Meanwhile, each time I have to make a call, I hold the phone at arm’s lengthy, squinting at it like it the first time I’ve ever seen the device. When I go to make the call, my movements are exaggerated and jerky. I resemble the old man in the nursing home who has the sleek new TV remote in his hand. He repeatedly slams his thumb down upon the same button over and over again, as if by doing so, he can drill down under the sea of plastic faces that pass in front of him. He longs to get past the garishly colored, busy screens, news items scrolling across on both the top and bottom, to finally find that crisp black and white image of Walter Cronkite who will just talk to him in simple, clear terms.
I understand him completely.
The fact that Betty is a phone dork may be hard to believe since Betty is so darn cool in other areas of her life. She drives a snazzy car with a personalized plate. She has a Mac, she teaches on line, she is a snazzy dresser, AND she goes Nordic walking with her poles every morning. Being un-cool with my phone is messing with my carefully-honed image. Something must be done and soon.
Therefore, I present my four-step plan:
Stop announcing to the world when I receive a phone call. This is particularly hard for me. When I wear jeans, I put the device in my front pocket and when I get a call, I can’t help but call out, to no one in particular, “I’m buzzing! I’m buzzing!” while grabbing through the fabric, to grasp on to the phone that is atop my front groin muscle. I look as though I have a hernia and must immediately prevent it from popping through my abdominal wall.
Stop making a production out of making a call. Again, I do not need to make an announcement, nor do I need to stand stock still while I dial. I must also stop hunching over the device, slowly punching on the buttons, concentrating on each as though the combination of numbers is the secret code to a bank vault or the cancellation code on a bomb in a highly-populated area.
Stop mistaking my very large cat’s wheezing for my phone vibrating. As she naps on the bed, Mabel often makes rhythmic, vibrating sounds causing me to leap for my phone every time. If I can’t find it, I immediately and frantically call for my family’s assistance to find the device I am sure is lost in the covers somewhere. “It’s. The. Cat. Mom,” is the phrase I hear a lot, always delivered in a clipped, staccato. I will leave the tone of voice this is said in to your imagination.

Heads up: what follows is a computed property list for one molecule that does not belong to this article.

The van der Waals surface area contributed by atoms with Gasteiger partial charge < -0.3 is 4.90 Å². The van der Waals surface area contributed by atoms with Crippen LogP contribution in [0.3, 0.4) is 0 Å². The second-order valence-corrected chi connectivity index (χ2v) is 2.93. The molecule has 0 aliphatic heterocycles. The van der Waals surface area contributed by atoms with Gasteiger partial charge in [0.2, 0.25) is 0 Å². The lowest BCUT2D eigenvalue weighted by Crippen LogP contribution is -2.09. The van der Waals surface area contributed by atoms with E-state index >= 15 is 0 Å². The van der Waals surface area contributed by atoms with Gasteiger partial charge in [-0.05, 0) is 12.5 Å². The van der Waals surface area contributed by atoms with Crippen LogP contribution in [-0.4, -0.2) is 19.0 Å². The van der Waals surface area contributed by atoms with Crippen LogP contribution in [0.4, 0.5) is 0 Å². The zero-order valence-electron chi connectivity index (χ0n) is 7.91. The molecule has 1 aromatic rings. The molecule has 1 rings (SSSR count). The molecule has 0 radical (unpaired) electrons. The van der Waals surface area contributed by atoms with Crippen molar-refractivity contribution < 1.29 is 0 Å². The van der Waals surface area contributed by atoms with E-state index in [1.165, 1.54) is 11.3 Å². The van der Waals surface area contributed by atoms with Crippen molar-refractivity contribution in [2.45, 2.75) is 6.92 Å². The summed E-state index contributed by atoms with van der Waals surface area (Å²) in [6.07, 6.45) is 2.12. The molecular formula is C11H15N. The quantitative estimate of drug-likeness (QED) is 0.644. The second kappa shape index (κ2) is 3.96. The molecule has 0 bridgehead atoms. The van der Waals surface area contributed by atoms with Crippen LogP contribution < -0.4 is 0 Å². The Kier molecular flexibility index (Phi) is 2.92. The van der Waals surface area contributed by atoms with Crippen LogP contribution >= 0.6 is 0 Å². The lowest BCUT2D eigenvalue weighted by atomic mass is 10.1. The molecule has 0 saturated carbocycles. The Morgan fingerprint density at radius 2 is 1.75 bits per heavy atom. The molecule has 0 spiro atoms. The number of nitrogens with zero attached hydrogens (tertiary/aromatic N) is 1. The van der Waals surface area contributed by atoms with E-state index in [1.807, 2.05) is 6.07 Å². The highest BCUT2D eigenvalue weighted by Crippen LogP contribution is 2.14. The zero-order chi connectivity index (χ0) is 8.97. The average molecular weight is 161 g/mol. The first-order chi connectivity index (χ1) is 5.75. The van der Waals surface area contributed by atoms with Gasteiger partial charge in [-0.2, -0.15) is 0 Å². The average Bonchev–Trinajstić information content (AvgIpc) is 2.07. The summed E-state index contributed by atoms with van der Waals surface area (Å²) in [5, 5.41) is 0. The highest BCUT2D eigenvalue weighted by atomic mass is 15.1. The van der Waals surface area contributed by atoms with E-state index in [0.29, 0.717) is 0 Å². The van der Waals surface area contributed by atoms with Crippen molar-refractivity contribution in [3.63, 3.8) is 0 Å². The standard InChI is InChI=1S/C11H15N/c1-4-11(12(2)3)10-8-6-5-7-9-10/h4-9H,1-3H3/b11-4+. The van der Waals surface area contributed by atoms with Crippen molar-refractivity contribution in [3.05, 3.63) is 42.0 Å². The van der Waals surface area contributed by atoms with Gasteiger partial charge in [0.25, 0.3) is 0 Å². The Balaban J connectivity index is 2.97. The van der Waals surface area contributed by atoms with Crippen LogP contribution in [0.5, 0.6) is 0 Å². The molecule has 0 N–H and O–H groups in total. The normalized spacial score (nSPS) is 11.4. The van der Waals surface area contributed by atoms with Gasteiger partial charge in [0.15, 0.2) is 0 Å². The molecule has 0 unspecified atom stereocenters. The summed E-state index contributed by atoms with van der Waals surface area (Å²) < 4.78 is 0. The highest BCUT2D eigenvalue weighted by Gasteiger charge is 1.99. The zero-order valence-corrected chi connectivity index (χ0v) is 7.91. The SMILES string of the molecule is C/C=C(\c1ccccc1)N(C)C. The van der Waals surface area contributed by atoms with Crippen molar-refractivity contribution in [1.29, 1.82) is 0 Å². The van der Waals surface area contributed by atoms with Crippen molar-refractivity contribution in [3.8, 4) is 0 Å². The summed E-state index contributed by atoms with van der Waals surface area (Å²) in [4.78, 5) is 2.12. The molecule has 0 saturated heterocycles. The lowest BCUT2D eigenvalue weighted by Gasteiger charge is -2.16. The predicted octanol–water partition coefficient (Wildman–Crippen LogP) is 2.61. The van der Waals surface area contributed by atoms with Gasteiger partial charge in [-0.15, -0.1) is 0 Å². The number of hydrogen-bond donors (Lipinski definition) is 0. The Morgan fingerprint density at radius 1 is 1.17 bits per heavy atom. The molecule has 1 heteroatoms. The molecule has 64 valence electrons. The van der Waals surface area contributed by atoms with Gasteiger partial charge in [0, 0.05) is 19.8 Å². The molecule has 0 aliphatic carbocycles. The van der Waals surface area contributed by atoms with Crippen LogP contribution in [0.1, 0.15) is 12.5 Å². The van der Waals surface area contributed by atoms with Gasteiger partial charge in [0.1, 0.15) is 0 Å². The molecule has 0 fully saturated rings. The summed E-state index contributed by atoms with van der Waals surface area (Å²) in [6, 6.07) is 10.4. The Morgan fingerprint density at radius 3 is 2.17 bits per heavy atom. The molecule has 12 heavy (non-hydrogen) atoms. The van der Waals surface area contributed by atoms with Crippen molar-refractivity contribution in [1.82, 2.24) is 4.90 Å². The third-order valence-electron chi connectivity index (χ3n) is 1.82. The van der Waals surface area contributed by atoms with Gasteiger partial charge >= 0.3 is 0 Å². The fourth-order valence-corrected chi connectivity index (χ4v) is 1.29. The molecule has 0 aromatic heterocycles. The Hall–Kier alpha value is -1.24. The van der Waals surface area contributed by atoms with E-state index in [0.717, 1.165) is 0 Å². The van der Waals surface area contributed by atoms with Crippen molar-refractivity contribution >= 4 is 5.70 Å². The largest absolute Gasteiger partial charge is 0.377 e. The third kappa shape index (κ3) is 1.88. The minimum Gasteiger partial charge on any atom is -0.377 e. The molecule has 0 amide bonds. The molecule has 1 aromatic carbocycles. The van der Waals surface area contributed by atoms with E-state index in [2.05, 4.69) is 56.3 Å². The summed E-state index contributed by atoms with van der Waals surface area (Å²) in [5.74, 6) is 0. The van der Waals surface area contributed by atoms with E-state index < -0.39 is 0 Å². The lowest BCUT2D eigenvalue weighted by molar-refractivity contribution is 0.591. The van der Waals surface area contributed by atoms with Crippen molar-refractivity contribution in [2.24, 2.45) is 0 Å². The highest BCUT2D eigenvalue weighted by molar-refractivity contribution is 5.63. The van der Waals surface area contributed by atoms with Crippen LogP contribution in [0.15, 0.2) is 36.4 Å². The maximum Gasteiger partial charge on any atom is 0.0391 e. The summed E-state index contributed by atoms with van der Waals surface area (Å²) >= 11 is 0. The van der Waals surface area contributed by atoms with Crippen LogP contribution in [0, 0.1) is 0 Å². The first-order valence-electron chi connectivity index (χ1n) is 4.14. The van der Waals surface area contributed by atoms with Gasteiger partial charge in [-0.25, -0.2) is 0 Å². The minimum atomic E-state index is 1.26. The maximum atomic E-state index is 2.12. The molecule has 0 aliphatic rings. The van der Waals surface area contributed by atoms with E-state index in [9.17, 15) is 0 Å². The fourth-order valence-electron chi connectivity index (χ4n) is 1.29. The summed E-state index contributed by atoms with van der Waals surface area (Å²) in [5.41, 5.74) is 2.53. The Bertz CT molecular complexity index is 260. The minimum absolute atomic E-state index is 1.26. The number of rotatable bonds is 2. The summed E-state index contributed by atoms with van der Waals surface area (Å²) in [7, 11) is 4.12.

Stop calling my phone “my device.”
Now, these steps may not make me the nimble-fingered, glossy-lipped, chick at the mall calling three people at once, I think they might just pull me out of the dork category and when Mother Nature does send that inevitable message I hope to receive it with grace and dignity, no yelling out, no grabbing of body parts, no slapping of my purse against my head.
I just hope she doesn’t send a text because those things always freak me out a little.
Tuesday, May 11, 2010
Monday, May 10, 2010
Sunday, May 9, 2010
A Few Facts to Ponder on this Mother's Day from the World of Hummingbirds website:
"At three weeks of age, the little baby hummingbirds are now looking more like a real hummingbirds. They are testing out their wings more and more in preparation for flight. In the next few days, these little baby hummingbirds will fly away as real adult hummingbirds, never to return back to the nest."
"The mother hummingbirds will still feed their fledging for two to three days after leaving the nest. During this time, she will show them all the good places to catch bugs and get nectar. Then she will chase them off to live on their own."
Saturday, May 8, 2010
Reposted from 3/16/09
Thursday, May 6, 2010
Wednesday, May 5, 2010
It was 6:00am and I had barely opened my eyes when I heard HOB’s (Husband Of Betty) solemn, wide-awake voice.
“There’s something we have to discuss."
Now I don’t care if you have been married for a long time, a short time, no time, or just sometimes, this is NOT a phrase that you want to hear from the person beside you in bed, especially at 6:00am. I tried to rouse myself. I sat up halfway and looked his way through squinted eyes.